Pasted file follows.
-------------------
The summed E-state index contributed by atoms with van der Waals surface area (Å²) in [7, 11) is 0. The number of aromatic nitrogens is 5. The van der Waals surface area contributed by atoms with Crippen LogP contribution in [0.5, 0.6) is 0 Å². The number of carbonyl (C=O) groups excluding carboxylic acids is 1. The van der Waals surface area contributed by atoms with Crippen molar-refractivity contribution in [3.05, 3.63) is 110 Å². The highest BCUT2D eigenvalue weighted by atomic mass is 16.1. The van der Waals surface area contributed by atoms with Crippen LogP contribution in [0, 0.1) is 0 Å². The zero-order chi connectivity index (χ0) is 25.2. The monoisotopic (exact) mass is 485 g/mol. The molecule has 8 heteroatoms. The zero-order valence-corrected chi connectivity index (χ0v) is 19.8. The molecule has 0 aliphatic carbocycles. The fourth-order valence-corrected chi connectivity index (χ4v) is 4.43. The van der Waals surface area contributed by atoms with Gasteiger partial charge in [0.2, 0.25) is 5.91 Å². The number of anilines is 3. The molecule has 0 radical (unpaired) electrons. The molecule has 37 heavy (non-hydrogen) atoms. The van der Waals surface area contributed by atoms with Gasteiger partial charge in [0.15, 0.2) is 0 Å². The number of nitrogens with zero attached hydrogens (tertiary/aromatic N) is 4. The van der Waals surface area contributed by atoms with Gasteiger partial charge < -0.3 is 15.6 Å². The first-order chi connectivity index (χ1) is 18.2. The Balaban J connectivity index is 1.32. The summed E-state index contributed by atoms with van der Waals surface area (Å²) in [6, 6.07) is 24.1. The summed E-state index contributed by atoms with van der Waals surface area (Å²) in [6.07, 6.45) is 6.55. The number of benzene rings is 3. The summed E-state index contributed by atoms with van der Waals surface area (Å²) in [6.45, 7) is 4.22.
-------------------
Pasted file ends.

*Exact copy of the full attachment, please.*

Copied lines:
The summed E-state index contributed by atoms with van der Waals surface area (Å²) in [7, 11) is 0. The number of aromatic nitrogens is 5. The van der Waals surface area contributed by atoms with Crippen LogP contribution in [0.5, 0.6) is 0 Å². The number of carbonyl (C=O) groups excluding carboxylic acids is 1. The van der Waals surface area contributed by atoms with Crippen molar-refractivity contribution in [3.05, 3.63) is 110 Å². The highest BCUT2D eigenvalue weighted by atomic mass is 16.1. The van der Waals surface area contributed by atoms with Crippen LogP contribution in [0, 0.1) is 0 Å². The zero-order chi connectivity index (χ0) is 25.2. The monoisotopic (exact) mass is 485 g/mol. The molecule has 8 heteroatoms. The zero-order valence-corrected chi connectivity index (χ0v) is 19.8. The molecule has 0 aliphatic carbocycles. The fourth-order valence-corrected chi connectivity index (χ4v) is 4.43. The van der Waals surface area contributed by atoms with Gasteiger partial charge in [0.2, 0.25) is 5.91 Å². The number of anilines is 3. The molecule has 0 radical (unpaired) electrons. The molecule has 37 heavy (non-hydrogen) atoms. The van der Waals surface area contributed by atoms with Gasteiger partial charge in [0.15, 0.2) is 0 Å². The number of nitrogens with zero attached hydrogens (tertiary/aromatic N) is 4. The van der Waals surface area contributed by atoms with Gasteiger partial charge < -0.3 is 15.6 Å². The first-order chi connectivity index (χ1) is 18.2. The Balaban J connectivity index is 1.32. The summed E-state index contributed by atoms with van der Waals surface area (Å²) in [6, 6.07) is 24.1. The summed E-state index contributed by atoms with van der Waals surface area (Å²) in [6.07, 6.45) is 6.55. The number of benzene rings is 3. The summed E-state index contributed by atoms with van der Waals surface area (Å²) in [6.45, 7) is 4.22.